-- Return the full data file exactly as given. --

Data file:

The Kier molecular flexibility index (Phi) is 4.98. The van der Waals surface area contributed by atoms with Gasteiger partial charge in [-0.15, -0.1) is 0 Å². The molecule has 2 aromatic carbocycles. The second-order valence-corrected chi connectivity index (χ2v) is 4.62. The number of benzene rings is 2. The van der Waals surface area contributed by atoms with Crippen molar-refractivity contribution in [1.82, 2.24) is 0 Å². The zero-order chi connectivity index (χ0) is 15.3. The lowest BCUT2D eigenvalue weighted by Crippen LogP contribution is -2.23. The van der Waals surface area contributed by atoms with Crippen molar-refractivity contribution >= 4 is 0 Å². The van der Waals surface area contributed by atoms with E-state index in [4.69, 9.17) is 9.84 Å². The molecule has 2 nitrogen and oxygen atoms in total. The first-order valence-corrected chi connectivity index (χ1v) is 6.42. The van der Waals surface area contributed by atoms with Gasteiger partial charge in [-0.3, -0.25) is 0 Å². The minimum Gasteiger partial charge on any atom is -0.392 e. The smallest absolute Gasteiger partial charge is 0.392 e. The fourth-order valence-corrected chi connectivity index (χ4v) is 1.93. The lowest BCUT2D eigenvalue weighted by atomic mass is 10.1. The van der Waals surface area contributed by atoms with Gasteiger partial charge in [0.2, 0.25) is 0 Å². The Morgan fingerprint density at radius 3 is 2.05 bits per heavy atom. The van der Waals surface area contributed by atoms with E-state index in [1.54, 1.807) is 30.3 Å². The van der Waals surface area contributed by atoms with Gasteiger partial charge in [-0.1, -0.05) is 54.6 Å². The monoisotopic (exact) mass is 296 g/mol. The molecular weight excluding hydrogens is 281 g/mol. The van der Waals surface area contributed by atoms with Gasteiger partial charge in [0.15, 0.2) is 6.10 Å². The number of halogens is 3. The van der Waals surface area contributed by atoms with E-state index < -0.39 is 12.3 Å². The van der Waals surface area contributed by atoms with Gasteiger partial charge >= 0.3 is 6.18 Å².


The Kier molecular flexibility index (Phi) is 4.98. The van der Waals surface area contributed by atoms with Gasteiger partial charge in [-0.15, -0.1) is 0 Å². The molecule has 2 aromatic carbocycles. The second-order valence-corrected chi connectivity index (χ2v) is 4.62. The number of benzene rings is 2. The van der Waals surface area contributed by atoms with Crippen molar-refractivity contribution in [1.82, 2.24) is 0 Å². The zero-order chi connectivity index (χ0) is 15.3. The lowest BCUT2D eigenvalue weighted by Crippen LogP contribution is -2.23. The van der Waals surface area contributed by atoms with Crippen molar-refractivity contribution >= 4 is 0 Å². The van der Waals surface area contributed by atoms with E-state index in [4.69, 9.17) is 9.84 Å². The molecule has 2 nitrogen and oxygen atoms in total. The first-order valence-corrected chi connectivity index (χ1v) is 6.42. The van der Waals surface area contributed by atoms with Gasteiger partial charge in [-0.3, -0.25) is 0 Å². The minimum Gasteiger partial charge on any atom is -0.392 e. The smallest absolute Gasteiger partial charge is 0.392 e. The fourth-order valence-corrected chi connectivity index (χ4v) is 1.93. The lowest BCUT2D eigenvalue weighted by atomic mass is 10.1. The van der Waals surface area contributed by atoms with Gasteiger partial charge in [0.2, 0.25) is 0 Å². The Morgan fingerprint density at radius 3 is 2.05 bits per heavy atom. The van der Waals surface area contributed by atoms with E-state index in [1.54, 1.807) is 30.3 Å². The van der Waals surface area contributed by atoms with Gasteiger partial charge in [-0.1, -0.05) is 54.6 Å². The monoisotopic (exact) mass is 296 g/mol. The molecular weight excluding hydrogens is 281 g/mol. The van der Waals surface area contributed by atoms with Gasteiger partial charge in [0.15, 0.2) is 6.10 Å². The number of halogens is 3. The van der Waals surface area contributed by atoms with E-state index < -0.39 is 12.3 Å². The van der Waals surface area contributed by atoms with Gasteiger partial charge >= 0.3 is 6.18 Å².